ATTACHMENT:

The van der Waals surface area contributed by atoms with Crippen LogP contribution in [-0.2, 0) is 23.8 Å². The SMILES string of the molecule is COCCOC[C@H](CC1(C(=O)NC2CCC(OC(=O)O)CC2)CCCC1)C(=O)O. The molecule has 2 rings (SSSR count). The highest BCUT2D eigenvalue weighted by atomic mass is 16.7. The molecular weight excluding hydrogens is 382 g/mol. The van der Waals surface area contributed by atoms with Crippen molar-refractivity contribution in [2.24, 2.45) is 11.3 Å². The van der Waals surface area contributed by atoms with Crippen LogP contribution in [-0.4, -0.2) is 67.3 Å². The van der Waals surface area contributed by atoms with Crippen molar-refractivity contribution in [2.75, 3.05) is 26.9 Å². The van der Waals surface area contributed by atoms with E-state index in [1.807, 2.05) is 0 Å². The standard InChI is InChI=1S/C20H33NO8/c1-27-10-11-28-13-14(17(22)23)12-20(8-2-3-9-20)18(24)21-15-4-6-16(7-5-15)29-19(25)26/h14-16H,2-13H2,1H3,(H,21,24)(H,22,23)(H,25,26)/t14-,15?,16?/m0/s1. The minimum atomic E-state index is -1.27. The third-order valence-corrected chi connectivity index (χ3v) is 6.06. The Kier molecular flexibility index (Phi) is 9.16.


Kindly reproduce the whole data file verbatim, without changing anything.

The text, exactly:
The van der Waals surface area contributed by atoms with Crippen LogP contribution in [-0.2, 0) is 23.8 Å². The SMILES string of the molecule is COCCOC[C@H](CC1(C(=O)NC2CCC(OC(=O)O)CC2)CCCC1)C(=O)O. The molecule has 2 rings (SSSR count). The highest BCUT2D eigenvalue weighted by atomic mass is 16.7. The molecular weight excluding hydrogens is 382 g/mol. The van der Waals surface area contributed by atoms with Crippen molar-refractivity contribution in [2.24, 2.45) is 11.3 Å². The van der Waals surface area contributed by atoms with Crippen LogP contribution in [-0.4, -0.2) is 67.3 Å². The van der Waals surface area contributed by atoms with Crippen molar-refractivity contribution in [2.75, 3.05) is 26.9 Å². The van der Waals surface area contributed by atoms with E-state index in [1.807, 2.05) is 0 Å². The standard InChI is InChI=1S/C20H33NO8/c1-27-10-11-28-13-14(17(22)23)12-20(8-2-3-9-20)18(24)21-15-4-6-16(7-5-15)29-19(25)26/h14-16H,2-13H2,1H3,(H,21,24)(H,22,23)(H,25,26)/t14-,15?,16?/m0/s1. The minimum atomic E-state index is -1.27. The third-order valence-corrected chi connectivity index (χ3v) is 6.06. The Kier molecular flexibility index (Phi) is 9.16.